Peter Adkison Presents…

Blog Entry 2, Wizards of the Coast, Equity Distributions: Part 1

Rick Marshall’s blog does a great job describing the early years of Wizards of the Coast; he does such a good job that it took me a couple of weeks to figure out how I could supplement it with anything new. But the part of the story few people saw clearly is some of the interesting background about the legal and financial establishment of the company.

When I started Wizards I knew nothing at all about business. I was raised in a family of modest means. My father was a preacher, my mother a housewife, and my grandparents farmers and carpenters. Growing up in that kind of environment, I picked up many of the attitudes blue-collar people often have about the white-collar business world: that it’s mainly corrupt, that unethical business practices are common, and that anyone wearing a suit outside of church should not be trusted. I don’t blame my family for this; it’s just the perspective I inherited from them and they inherited from their ancestors. But it meant that I never had much interest in business or in making money for its own sake. Sure, I wanted enough money to take care of the people who were important to me, but the main thing I wanted to do was make games.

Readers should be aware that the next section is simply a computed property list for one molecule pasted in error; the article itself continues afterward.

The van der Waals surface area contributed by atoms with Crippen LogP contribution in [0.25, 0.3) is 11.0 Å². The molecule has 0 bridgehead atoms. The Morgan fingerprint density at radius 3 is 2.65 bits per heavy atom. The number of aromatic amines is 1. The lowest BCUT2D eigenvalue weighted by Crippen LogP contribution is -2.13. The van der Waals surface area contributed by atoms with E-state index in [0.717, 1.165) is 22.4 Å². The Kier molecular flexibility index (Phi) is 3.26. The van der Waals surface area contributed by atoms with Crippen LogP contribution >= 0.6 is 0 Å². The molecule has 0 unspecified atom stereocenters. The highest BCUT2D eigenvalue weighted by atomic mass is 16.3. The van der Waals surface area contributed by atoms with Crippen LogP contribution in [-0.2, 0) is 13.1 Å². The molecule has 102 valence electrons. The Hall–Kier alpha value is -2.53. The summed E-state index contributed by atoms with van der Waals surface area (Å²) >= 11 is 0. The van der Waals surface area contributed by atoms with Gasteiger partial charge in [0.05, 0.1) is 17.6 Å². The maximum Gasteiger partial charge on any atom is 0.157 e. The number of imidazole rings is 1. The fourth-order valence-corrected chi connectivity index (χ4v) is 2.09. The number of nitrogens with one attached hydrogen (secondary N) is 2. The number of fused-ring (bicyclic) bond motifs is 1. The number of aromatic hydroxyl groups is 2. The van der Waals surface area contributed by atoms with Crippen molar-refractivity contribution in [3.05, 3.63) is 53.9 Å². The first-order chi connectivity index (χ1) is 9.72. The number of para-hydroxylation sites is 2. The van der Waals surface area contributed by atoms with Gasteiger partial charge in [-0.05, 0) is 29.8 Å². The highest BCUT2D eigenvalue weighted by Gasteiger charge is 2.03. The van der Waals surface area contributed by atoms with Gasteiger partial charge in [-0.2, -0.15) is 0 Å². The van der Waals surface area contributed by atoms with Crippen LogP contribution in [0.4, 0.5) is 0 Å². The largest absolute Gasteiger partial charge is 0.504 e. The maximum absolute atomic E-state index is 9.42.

So when I started Wizards I was operating with a knowledge deficit compared to most entrepreneurs. Fortunately I immediately realized I had better get smart on this stuff in a hurry, and I started reading all sorts of books about how to start your own business, how to write a business plan to woo investors, how to get the appropriate licenses and pay taxes—all that sort of stuff.

Because we knew we’d have to raise money by selling equity in the business, I realized pretty quickly we’d need an attorney. Since I had a built-in distrust of “suits,” instead of looking for a good law firm I enlisted the aid of someone I knew: a guy I’d played wargames with as a kid, with my dad. (Rather than use his real name, I’ll refer to him as Jeff.) Jeff ran a one-person office out of his trailer in a sketchy part of Tacoma. I was too naïve to see the signs; even when someone else pointed out the huge pile of empty liquor bottles in the back of Jeff’s trailer, I was too nice to judge him for that. After all, Jeff hated big business, distrusted money, and was a champion for the working class: my kind of guy! So I retained Jeff, and he helped us organize all our legal formation documents, including articles, bylaws, shareholders’ agreements, and subscription agreements for raising money from investors.

Fundamentally these documents were okay. It’s not like we formed the company illegally or anything. But as a practical matter, the documents were not attractive to investors. The emphasis on “Here’s how we’ll protect the little guy who doesn’t usually get a voice” went over like a fart in church with investors. I don’t really resent Jeff for this. He saw an opportunity to form a corporate government in an idealistic way, and I’ve made peace with that. But the world of business is ever practical. If you want money from investors, you need to make yourself attractive to them. That’s why the process of raising money is sometimes colloquially called a “beauty pageant.” A couple of years later there would be all sorts of corporate drama as we had to go back in and rewrite the articles and bylaws to make them more suitable for a productive business environment.